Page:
See the full letter from Superintendent below.

The Board negotiating team entered the mediation session this evening fully dedicated to the negotiations process. The Board presented the Union with an improved proposal that showed substantial movement. The Board offered to pay professional growth for teachers who complete graduate coursework at an annual recurring cost of $225,000 and to pay insurance for part-time teachers on a pro-rated basis. These proposals remain faithful to the Board’s pledge to deliver a balanced budget. The Board also offered to address the Union’s concern about the duration of the contract by eliminating the third year.

The Union responded to the Board’s proposals without offering any meaningful movement, and then demanded that the Board counter its own proposal before midnight or face a strike. Please refer to the updated chart that covers each of the key economic issues, including the proposals from the most recent session on October 15.

Although the Board President made an in-person request to the Union to postpone the strike and continue negotiations, the Union’s midnight ultimatum was conveyed to the Board not face-to-face but through the federal mediator.

The Board remains committed to continuing negotiations. Board members still believe that it is possible to arrive at a fair settlement that will allow the District to live within its means, while at the same time providing its employees with competitive compensation, meaningful professional growth opportunities, and an excellent teaching and learning environment.

In the early hours of October 16, the Union declared a strike. All school buildings will be closed on Tuesday with the exception of the Green Bay Early Childhood Center, Oak Terrace Elementary School, and Northwood Junior High School. These three buildings will serve as activity centers for children whose families pre-registered last week. Please refer to the District’s strike contingency plans on the Strike Planning Page on the District website for more information.

The next mediation session is schedule for Tuesday, October 16 at 12:00pm.

Earlier: Park's elementary and middle school teachers rallied on Monday afternoon before the District 112 School Board and teachers' union met for another bargaining session.

District 112 Contract Negotiations: The Story So Far

If the bargaining session does not end in a settlement, a teachers' strike could begin Tuesday.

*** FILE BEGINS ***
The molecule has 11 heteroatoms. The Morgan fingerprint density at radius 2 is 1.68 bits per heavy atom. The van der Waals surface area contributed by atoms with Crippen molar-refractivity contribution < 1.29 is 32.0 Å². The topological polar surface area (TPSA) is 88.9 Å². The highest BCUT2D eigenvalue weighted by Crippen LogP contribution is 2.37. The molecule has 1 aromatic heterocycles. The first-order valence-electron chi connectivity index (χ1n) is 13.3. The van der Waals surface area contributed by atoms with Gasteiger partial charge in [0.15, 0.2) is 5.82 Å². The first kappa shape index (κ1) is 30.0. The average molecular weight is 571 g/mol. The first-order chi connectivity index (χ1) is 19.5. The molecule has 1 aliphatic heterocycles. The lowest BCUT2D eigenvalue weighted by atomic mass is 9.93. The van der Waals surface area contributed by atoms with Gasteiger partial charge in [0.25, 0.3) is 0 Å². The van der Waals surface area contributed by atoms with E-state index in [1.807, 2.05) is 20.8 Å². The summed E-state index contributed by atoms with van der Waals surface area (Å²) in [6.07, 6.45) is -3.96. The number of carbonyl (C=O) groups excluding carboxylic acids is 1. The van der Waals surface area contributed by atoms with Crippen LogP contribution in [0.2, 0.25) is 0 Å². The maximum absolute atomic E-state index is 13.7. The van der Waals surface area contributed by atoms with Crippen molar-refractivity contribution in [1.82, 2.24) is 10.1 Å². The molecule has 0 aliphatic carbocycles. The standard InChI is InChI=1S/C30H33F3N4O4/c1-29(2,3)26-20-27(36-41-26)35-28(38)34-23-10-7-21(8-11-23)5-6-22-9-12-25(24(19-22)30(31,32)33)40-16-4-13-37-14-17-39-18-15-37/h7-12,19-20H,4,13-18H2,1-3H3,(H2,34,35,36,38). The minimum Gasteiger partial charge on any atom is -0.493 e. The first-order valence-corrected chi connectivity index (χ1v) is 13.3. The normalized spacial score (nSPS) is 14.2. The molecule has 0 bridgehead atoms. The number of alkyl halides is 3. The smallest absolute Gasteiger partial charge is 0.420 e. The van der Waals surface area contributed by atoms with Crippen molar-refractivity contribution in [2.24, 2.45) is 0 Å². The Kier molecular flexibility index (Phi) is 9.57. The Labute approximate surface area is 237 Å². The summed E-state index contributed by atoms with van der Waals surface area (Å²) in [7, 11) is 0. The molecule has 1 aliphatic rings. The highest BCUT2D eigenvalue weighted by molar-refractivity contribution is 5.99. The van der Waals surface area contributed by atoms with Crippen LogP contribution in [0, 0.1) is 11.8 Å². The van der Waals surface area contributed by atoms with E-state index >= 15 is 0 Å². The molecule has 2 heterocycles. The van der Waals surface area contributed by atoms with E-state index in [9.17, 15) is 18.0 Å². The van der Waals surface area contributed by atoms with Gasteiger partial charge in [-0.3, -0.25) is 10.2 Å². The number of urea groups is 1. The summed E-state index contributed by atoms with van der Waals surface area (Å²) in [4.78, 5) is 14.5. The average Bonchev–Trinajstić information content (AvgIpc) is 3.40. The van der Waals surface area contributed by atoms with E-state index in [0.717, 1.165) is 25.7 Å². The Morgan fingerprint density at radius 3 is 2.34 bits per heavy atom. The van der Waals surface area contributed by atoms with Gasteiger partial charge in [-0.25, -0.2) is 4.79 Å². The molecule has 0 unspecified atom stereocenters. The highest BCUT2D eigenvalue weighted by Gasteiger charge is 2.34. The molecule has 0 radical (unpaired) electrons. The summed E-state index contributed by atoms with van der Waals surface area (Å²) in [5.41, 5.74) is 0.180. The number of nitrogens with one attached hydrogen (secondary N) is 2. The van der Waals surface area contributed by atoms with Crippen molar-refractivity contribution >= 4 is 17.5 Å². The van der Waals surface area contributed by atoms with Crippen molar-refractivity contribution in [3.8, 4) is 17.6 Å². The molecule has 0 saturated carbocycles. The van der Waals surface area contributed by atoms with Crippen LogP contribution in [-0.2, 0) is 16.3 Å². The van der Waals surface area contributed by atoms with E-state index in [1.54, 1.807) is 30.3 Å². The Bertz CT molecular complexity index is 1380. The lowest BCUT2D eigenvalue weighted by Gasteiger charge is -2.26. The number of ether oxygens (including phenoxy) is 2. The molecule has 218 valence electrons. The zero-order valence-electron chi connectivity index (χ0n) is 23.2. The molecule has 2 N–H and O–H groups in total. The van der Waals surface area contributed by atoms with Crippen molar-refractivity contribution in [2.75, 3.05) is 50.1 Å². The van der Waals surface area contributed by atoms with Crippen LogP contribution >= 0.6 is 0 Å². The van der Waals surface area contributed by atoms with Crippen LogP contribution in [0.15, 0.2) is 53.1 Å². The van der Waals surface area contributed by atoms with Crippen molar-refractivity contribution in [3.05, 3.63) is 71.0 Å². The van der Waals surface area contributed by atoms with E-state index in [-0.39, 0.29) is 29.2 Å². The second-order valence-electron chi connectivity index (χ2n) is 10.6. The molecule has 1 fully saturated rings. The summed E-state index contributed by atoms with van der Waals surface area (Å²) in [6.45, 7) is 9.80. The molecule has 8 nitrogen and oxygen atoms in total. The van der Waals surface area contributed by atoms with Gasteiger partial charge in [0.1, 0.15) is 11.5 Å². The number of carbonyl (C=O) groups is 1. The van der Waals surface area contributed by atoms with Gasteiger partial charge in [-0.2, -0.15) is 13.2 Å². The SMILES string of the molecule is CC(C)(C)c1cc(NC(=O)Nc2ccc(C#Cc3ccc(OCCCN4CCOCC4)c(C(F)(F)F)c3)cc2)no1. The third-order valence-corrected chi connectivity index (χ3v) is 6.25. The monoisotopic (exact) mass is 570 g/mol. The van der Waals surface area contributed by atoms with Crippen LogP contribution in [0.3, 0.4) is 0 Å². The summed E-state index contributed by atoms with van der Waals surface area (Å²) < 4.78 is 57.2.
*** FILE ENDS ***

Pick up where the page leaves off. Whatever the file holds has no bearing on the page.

"I was hoping we didn't get to this point," said Nydia Burgo, a bilingual pre-kindergarten teacher from Green Bay School.

The union represents District 112's roughly 450 teachers, all of whom have been working without a contract since August.

In a letter to community members, District 112 School Board President Bruce Hyman asked the union to withdraw its strike threat. The district has collaborated with the city's park district and other community organizations to offer contingency plan services to the district's 4,600 students in case a strike occurs.

"We hope the board can come and have some reasonable offers and we can settle tonight," said Sherwood School fifth grade teacher Jill Hancock. "We all want to go back to school tomorrow."

For more news and updates, "like" us on Facebook or follow us on Twitter.

David Greenberg October 17, 2012 at 02:42 AM
Actually, some of us DO have a clue about 113's salary schedule, and that topic has been broached many times.
Mary T. October 17, 2012 at 02:44 AM
Joe Highly doubt that the police force or the fire service would get to the point of striking. They are undoubtedly very valuable for our valuables we wouldn't allow them to be undervalued. Doesn't solve this problem though
David Greenberg October 17, 2012 at 02:44 AM
According to a recent ISBE report on teacher employment, there's 60,000 candidates in the pipeline. Certainly out of that set we can find qualified replacements who will be happy to accept our offer. What's the Board waiting for? The employees already quit - it's time to start hiring.
Walter White October 17, 2012 at 02:49 AM
Wow, maybe the board really is a level headed bunch and doesn't buy in to your insanity. How is it possible they are not listening to such rational ideas?
David Greenberg October 17, 2012 at 02:50 AM